Irene Winston was a very rounded actress that appeared in everything a 1950s could – movies, TV, radio, theater. She literary did it all, and was more or less successful in most of the fields mentioned. Sadly, her movie career was pretty thin and except from Hitchcock aficionados, she is rarely mentioned today. But yes, she appeared in Rear Window and probably will never be completely forgotten due to this fact. Let’s learn more about her!
Mable Irene Winston was born on July 18, 1916 in New York City, New York. She was a Brooklyn girl, born and bred, and attended elementary and high school there.
After high school graduation, Irene entered New York University with the idea of becoming a doctor. After a year or premedical studying, however, she was presented with an unexpected chance to try out In a play. She snapped it up, and when she was finished went back to school, only to find that she had missed her year-end exams. Also, the role in a stock company production changed her mind and her ambition.
Rather than repeat the year of pre-med work, Irene decided she d be come an actress. She then appeared on the stage to “Tovarich , “Boy Meets Girl” and “Having a Wonderful Time, and four years ago made her radio debut. Later she admitted that she didn’t get far into the mysteries of medicine. “Just six months of pre-medics, I think I really started it as a shield to my real ambition. I was afraid if I told people I wanted to be an actress, they would not understand.”
She started to divide her tint between the theater and the Chicago studios of NBC, plus a career in radio. And this is how her acting career started!
Irene appeared in one of my all ti favorite movies, Gone to Earth (IMDB mentions the English cut, not the Sleznick US one, this is important to note!). I generally love the director, Michael Powell, plus Jennifer Jones, another one of my favorites, and David Farrar, such a yummy, sexy guy! All of this aside, the movie is a minor classic, visually stunning, with incredible cinematography and a multi-layered story with some profoundly moving themes and deep philosophical discussions! Irene plays Jennifer’s mother in a very small role, but just being apart of this piece of magic is more than enough.
Dear Brat is a okay young adult movie with the formulaic plot of (taken from an IMDB review): “a teenager who decides to rehabilitate a criminal by hiring him to work at her father’s home. Her father was the judge that sentenced him.” Seeing a young Natalie Wood on the screen is perhaps the movie’s only claim to fame today. Mona Freeman sadly got stuck playing these kind of brats for a portion of her career, too bad for her since she had some talent that just wasn’t properly used.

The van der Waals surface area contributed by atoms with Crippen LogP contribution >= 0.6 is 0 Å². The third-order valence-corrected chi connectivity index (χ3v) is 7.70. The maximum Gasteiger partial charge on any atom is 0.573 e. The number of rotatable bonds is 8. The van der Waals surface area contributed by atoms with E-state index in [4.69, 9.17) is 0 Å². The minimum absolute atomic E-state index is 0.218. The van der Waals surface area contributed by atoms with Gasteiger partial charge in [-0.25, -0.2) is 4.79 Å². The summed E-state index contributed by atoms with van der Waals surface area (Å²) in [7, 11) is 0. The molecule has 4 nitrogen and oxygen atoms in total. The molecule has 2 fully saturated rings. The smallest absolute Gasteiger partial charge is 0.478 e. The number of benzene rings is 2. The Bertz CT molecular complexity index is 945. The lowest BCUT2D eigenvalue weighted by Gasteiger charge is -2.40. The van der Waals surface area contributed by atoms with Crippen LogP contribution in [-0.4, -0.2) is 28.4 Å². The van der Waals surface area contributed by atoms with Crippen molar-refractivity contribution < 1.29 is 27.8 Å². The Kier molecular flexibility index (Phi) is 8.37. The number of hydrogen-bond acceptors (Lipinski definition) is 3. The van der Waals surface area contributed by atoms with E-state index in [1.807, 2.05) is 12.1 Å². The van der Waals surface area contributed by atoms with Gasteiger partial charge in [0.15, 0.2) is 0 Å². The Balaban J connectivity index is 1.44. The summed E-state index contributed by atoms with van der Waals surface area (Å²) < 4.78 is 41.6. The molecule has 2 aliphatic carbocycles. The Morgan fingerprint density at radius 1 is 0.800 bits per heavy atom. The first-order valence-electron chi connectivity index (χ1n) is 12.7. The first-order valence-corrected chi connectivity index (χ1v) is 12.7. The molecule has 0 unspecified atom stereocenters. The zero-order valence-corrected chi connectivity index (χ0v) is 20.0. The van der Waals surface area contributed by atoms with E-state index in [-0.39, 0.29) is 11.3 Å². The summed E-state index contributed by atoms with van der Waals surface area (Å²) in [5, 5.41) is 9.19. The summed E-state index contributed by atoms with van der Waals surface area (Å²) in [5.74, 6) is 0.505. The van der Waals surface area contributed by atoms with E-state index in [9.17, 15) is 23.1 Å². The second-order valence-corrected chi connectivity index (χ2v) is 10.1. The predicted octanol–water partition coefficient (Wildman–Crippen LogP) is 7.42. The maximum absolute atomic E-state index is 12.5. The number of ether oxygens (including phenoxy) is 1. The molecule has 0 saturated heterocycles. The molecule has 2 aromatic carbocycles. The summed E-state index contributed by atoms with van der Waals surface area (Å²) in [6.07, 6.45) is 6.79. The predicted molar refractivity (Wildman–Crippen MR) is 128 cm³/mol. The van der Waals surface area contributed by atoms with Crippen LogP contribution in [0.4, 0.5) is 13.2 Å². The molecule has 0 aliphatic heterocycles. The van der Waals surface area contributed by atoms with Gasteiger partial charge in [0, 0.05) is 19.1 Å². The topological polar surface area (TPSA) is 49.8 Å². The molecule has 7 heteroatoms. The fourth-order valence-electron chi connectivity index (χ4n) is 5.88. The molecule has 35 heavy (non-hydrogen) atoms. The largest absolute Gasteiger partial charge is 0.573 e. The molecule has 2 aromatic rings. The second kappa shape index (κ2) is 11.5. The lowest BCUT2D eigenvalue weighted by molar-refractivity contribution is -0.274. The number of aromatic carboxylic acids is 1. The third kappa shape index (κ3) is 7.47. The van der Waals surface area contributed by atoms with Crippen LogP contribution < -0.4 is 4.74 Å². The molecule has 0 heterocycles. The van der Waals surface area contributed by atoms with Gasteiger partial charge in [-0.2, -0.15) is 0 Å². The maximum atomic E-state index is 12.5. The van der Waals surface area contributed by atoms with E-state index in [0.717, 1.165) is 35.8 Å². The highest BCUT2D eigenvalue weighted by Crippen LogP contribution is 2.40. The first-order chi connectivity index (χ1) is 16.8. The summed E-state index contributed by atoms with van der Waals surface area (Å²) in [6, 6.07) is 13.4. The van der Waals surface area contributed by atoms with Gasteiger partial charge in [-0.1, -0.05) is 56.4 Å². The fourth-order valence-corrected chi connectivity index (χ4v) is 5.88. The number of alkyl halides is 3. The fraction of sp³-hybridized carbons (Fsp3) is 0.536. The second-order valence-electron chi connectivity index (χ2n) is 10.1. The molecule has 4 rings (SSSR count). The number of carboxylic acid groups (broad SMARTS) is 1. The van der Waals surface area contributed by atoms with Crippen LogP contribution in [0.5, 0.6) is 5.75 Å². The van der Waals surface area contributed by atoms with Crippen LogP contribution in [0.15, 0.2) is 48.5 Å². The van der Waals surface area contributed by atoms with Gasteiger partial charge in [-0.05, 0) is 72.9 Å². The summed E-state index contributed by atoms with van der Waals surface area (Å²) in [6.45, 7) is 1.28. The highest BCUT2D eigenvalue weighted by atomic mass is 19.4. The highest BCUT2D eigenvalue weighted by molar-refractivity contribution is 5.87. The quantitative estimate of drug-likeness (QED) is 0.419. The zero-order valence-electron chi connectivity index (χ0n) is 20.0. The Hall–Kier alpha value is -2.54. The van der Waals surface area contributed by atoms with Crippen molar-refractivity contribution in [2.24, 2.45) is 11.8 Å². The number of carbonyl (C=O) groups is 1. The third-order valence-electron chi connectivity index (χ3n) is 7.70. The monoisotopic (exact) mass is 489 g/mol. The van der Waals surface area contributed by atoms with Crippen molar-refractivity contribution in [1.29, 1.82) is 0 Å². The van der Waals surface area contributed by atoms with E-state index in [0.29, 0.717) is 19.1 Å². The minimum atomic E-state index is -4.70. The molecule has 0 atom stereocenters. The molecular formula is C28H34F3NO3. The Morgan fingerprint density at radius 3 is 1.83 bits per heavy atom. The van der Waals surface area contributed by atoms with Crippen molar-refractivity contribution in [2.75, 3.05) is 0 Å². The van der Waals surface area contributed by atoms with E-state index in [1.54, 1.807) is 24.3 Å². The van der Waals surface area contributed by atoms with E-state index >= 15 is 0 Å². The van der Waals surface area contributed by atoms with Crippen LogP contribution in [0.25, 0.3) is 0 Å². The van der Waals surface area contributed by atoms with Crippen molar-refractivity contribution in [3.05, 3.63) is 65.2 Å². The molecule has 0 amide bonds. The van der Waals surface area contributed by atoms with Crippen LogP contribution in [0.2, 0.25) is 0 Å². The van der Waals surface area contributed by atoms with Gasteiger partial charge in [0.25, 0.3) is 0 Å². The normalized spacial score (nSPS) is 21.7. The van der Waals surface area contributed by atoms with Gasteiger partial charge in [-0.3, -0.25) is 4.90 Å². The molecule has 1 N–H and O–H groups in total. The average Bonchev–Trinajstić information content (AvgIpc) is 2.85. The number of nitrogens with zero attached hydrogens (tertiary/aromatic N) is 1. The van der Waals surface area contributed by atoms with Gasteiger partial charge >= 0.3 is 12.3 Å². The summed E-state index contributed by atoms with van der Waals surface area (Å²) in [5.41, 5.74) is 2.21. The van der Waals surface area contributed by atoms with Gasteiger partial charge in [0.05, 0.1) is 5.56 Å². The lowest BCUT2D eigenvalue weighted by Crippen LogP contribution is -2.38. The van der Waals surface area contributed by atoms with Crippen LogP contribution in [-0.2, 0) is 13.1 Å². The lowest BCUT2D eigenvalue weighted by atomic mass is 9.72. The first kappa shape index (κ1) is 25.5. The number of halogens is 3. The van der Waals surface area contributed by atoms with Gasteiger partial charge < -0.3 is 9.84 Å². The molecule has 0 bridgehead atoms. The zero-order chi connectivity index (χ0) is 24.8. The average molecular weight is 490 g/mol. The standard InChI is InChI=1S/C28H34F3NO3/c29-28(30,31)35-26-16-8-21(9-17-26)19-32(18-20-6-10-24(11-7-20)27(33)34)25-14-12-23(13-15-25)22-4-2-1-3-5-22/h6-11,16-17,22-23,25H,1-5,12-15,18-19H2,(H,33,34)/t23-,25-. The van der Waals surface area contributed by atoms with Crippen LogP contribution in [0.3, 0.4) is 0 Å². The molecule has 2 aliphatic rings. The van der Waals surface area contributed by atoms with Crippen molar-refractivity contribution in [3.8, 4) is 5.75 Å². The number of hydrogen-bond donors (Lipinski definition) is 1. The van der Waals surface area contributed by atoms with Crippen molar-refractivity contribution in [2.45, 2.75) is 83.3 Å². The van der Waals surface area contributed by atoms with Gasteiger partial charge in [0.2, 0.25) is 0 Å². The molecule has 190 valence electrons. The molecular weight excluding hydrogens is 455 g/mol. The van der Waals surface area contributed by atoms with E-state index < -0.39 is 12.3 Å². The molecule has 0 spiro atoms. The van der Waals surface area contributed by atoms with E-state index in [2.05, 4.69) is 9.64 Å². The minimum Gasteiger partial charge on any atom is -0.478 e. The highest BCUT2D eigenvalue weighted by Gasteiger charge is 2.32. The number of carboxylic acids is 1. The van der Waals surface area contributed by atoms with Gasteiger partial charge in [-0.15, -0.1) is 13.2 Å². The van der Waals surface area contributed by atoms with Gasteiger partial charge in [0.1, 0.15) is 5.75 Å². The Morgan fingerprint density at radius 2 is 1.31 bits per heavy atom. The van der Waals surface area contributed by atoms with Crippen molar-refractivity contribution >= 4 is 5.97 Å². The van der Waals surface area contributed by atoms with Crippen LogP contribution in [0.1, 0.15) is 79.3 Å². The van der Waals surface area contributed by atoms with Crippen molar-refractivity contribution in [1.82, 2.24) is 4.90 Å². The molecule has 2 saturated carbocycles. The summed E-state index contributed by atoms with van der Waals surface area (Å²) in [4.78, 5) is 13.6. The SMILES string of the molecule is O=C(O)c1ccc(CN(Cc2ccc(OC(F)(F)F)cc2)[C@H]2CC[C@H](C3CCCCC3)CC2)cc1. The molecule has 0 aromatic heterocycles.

My Son John is a weird, outdated movie about the the Red Scare in the 1950s, but on a more intimate level – family. Robert Walker (that unique actor that truly was, for a man, fairest of the fair, an unappreciated waif, never to be repeated afterwards) plays the black sheep of a picture perfect Mid Western American family, returning home after changing his outlook life. He is… horror of horrors, a Communist now! Yep, that’s the worst they could pin on a guy. In a world where there are so many worst offences, this is what they find as the biggest one… For a conservative 1950s American that is. The cast is actually solid – Walker, Helen Hayes, Dean Jagger… But the story is so simplistic and borderline that it’s almost obsolete do watch it today.
Carrie is another Jennifer Jones movie, and serious drama. Based on Theodore Dreiser’s novel, it deals with some serious issued like a woman’s place in society, sexual obsession and the price of breaking societal norms. Jennie is as good as always, and Laurence Olivier is tops against her (I have yet to see Larry give a bad role – he appeared in some dismal movies, but he’s always in top form, the perfect consummate actor). Interesting to see Miriam Hopkins in one of her more mature roles, she’s also a class act although she did her share of below average movies.
Rear Window is Irene’s claim to fame! What needs to be said about this absolute classic? Just go and watch it! After some TV work came The Delicate Delinquent, a typical Jerry Lewis movie. What can I say, I don’t especially like Jerry Lewis and find his brand of humor not really interesting or my cup of tea, so I’ll say a definite skip, but to each his own! Here Lewis plays a bumbling janitor who befriends a juvenile delinquent and helps him become a straight laced citizen. Predictable.
And that’s it from Irene!
Here are some bits and pieces about Irene:
Irene said: “Still learning wanted to be an actress, they’d look at me and say: ‘You?’ ” Her hope is to get through stage training; to do “something worth while” behind the footlights, and then think of the films. Dramatic parts are what she likes best. She’d like to sing, too, but “I always find myself losing the key.” For the rest: she’s not married, nor engaged; doesn’t care much for outdoor sports; delights in travel end reading plays; enjoys being on the road and hopes to put on four more pounds.”
Irene was also quiet passionate about the art of acting and seemed ready to go that extra mile for thespian brilliance. Another article: